The future contract for July delivery at cinergy remains at levels reminiscent of last year's prices. At one point the contract reached $170 per megawatt-hour, matching last year's actual average price during June and July. High forward contract prices such as this show that market traders believe that spot prices for electricity will again be sent to four-digit levels.
Three primary factors led to last year's price spikes. First, nearly 23 percent of the capacity in the Midwest was unavailable during June. Second, temperatures reached abnormally hot levels on consecutive days and loads were substantially higher than anticipated. Third, problems in one area of the transmission system quickly became problems in other areas as tight supply/demand conditions limited the ability of utilities to shift generation to meet load. These shifts caused overloads on the transmission system, which resulted in the need for line load relief.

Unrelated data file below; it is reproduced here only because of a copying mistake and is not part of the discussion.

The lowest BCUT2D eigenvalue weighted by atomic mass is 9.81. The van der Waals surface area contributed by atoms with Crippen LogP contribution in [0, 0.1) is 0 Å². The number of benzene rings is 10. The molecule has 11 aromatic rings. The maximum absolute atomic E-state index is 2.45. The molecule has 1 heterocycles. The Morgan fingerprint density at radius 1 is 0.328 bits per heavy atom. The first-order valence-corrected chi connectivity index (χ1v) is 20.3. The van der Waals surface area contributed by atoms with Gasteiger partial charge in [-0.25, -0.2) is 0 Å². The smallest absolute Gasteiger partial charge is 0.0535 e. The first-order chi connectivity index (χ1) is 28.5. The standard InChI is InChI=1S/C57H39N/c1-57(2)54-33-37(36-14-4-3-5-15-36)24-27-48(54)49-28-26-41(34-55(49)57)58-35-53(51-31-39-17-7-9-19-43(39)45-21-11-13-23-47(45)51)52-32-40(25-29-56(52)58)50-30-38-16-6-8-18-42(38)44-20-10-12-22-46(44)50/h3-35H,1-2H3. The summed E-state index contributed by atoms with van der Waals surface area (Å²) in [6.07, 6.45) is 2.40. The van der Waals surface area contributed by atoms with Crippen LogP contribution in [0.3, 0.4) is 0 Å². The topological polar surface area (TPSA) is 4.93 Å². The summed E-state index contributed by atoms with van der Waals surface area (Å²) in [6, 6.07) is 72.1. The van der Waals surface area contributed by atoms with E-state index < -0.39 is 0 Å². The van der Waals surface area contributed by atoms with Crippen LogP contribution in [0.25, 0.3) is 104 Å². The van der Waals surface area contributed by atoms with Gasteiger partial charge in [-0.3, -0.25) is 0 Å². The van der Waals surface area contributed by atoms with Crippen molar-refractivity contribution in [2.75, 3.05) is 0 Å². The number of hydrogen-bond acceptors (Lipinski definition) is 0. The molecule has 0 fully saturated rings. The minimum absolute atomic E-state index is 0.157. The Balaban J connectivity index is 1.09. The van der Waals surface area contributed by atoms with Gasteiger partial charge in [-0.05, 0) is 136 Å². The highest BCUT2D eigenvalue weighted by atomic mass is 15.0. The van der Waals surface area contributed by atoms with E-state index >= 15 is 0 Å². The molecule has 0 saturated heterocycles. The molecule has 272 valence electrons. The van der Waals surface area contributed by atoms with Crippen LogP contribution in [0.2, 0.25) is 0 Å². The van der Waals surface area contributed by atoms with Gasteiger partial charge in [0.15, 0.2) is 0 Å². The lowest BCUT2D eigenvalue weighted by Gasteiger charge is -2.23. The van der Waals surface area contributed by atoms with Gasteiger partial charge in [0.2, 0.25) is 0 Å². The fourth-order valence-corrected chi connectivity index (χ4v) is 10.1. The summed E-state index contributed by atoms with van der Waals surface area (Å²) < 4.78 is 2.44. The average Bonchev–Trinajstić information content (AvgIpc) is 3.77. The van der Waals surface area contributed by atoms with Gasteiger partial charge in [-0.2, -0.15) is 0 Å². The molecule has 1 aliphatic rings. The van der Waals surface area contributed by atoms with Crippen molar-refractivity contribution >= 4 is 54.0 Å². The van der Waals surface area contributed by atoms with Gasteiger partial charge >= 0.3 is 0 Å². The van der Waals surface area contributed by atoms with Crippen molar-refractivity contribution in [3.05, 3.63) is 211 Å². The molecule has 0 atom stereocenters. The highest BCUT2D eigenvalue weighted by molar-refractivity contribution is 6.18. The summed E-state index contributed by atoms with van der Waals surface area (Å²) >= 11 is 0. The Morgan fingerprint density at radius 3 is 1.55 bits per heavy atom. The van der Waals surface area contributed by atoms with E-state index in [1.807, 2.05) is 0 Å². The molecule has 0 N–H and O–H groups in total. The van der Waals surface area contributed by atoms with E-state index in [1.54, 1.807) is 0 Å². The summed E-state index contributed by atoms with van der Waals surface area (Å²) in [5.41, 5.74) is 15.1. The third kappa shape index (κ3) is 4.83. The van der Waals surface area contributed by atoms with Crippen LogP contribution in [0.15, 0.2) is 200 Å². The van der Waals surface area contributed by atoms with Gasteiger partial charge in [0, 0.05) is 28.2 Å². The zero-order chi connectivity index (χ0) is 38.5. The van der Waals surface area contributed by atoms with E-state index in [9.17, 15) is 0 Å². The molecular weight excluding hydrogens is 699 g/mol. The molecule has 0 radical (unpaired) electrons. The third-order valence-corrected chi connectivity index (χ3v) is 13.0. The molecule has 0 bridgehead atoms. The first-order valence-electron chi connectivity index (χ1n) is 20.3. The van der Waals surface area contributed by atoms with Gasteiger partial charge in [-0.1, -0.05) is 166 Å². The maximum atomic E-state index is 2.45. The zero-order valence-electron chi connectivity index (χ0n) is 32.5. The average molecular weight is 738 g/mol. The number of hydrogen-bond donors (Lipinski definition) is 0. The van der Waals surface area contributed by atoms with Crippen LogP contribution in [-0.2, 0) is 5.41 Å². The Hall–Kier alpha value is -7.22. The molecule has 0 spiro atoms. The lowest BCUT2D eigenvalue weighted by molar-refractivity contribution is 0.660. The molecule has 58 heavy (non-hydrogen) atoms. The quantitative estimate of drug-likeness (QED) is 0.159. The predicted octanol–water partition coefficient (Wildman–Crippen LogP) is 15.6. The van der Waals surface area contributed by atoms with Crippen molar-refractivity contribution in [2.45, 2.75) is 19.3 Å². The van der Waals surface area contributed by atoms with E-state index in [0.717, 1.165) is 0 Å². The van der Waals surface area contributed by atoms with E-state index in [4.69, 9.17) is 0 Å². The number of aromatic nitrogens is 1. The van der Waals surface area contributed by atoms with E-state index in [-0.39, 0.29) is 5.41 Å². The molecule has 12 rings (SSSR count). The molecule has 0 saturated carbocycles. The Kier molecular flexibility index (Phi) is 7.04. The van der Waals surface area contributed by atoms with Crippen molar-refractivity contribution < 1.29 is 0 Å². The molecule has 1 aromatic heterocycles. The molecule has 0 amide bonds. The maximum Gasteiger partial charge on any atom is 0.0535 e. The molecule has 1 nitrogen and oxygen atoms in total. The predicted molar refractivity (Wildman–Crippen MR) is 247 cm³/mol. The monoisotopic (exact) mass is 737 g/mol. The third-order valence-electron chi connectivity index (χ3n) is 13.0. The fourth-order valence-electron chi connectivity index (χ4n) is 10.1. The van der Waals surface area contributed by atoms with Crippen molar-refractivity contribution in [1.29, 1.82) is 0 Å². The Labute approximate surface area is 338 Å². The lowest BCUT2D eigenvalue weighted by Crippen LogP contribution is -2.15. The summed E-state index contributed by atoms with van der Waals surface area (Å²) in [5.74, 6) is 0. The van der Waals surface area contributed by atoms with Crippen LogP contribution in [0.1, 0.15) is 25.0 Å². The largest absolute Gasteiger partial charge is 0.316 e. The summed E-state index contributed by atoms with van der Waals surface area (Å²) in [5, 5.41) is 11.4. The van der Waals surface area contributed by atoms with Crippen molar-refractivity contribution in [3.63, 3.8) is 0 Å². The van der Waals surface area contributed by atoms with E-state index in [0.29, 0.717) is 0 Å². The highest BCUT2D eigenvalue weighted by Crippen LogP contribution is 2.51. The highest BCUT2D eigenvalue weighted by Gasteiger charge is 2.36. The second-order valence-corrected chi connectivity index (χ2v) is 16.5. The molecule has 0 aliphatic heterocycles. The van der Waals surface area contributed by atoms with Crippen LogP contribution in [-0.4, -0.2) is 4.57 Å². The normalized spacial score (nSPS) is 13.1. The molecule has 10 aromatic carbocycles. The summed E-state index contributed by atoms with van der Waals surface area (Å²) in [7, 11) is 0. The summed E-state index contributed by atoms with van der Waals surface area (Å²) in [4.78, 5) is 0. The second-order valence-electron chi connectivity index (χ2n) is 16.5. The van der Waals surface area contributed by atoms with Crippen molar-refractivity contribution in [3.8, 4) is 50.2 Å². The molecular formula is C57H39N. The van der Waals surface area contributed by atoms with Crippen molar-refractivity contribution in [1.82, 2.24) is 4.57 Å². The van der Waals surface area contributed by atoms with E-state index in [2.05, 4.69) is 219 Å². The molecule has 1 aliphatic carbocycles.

Now it appears that market players are alleviating the first problem--the capacity shortage. First, a few generators in the region have undertaken significant forced outage rate improvement programs to ensure that their generators will not be one of the generators to miss the high next year. The economic incentives to undertake such initiatives are compelling. RDI calculates that a new combustion turbine installed in ECAR would have generated operating profits (revenue less fuel) of $106 per kilowatt if it had been available every day last year. A number of nuclear nits have also returned to service.